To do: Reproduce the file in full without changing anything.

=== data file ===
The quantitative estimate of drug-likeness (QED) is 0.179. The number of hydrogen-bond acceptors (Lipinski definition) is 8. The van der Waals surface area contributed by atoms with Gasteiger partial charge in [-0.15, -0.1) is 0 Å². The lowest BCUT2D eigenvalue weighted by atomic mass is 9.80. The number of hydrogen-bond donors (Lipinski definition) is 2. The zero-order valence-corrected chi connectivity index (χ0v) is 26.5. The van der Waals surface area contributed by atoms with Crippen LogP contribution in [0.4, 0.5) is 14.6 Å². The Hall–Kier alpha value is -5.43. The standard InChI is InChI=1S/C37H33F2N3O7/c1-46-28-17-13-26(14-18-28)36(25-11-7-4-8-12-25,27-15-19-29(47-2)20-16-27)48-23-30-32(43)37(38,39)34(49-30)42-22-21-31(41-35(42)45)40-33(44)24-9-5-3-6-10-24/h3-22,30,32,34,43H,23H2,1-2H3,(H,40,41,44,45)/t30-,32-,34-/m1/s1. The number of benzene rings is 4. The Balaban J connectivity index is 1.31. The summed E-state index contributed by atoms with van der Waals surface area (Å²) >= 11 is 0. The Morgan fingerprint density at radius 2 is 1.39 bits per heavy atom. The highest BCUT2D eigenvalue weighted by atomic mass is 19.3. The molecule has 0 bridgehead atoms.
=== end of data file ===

The quantitative estimate of drug-likeness (QED) is 0.179. The number of hydrogen-bond acceptors (Lipinski definition) is 8. The van der Waals surface area contributed by atoms with Gasteiger partial charge in [-0.15, -0.1) is 0 Å². The lowest BCUT2D eigenvalue weighted by atomic mass is 9.80. The number of hydrogen-bond donors (Lipinski definition) is 2. The zero-order valence-corrected chi connectivity index (χ0v) is 26.5. The van der Waals surface area contributed by atoms with Crippen LogP contribution in [0.4, 0.5) is 14.6 Å². The Hall–Kier alpha value is -5.43. The standard InChI is InChI=1S/C37H33F2N3O7/c1-46-28-17-13-26(14-18-28)36(25-11-7-4-8-12-25,27-15-19-29(47-2)20-16-27)48-23-30-32(43)37(38,39)34(49-30)42-22-21-31(41-35(42)45)40-33(44)24-9-5-3-6-10-24/h3-22,30,32,34,43H,23H2,1-2H3,(H,40,41,44,45)/t30-,32-,34-/m1/s1. The number of benzene rings is 4. The Balaban J connectivity index is 1.31. The summed E-state index contributed by atoms with van der Waals surface area (Å²) >= 11 is 0. The Morgan fingerprint density at radius 2 is 1.39 bits per heavy atom. The highest BCUT2D eigenvalue weighted by atomic mass is 19.3. The molecule has 0 bridgehead atoms.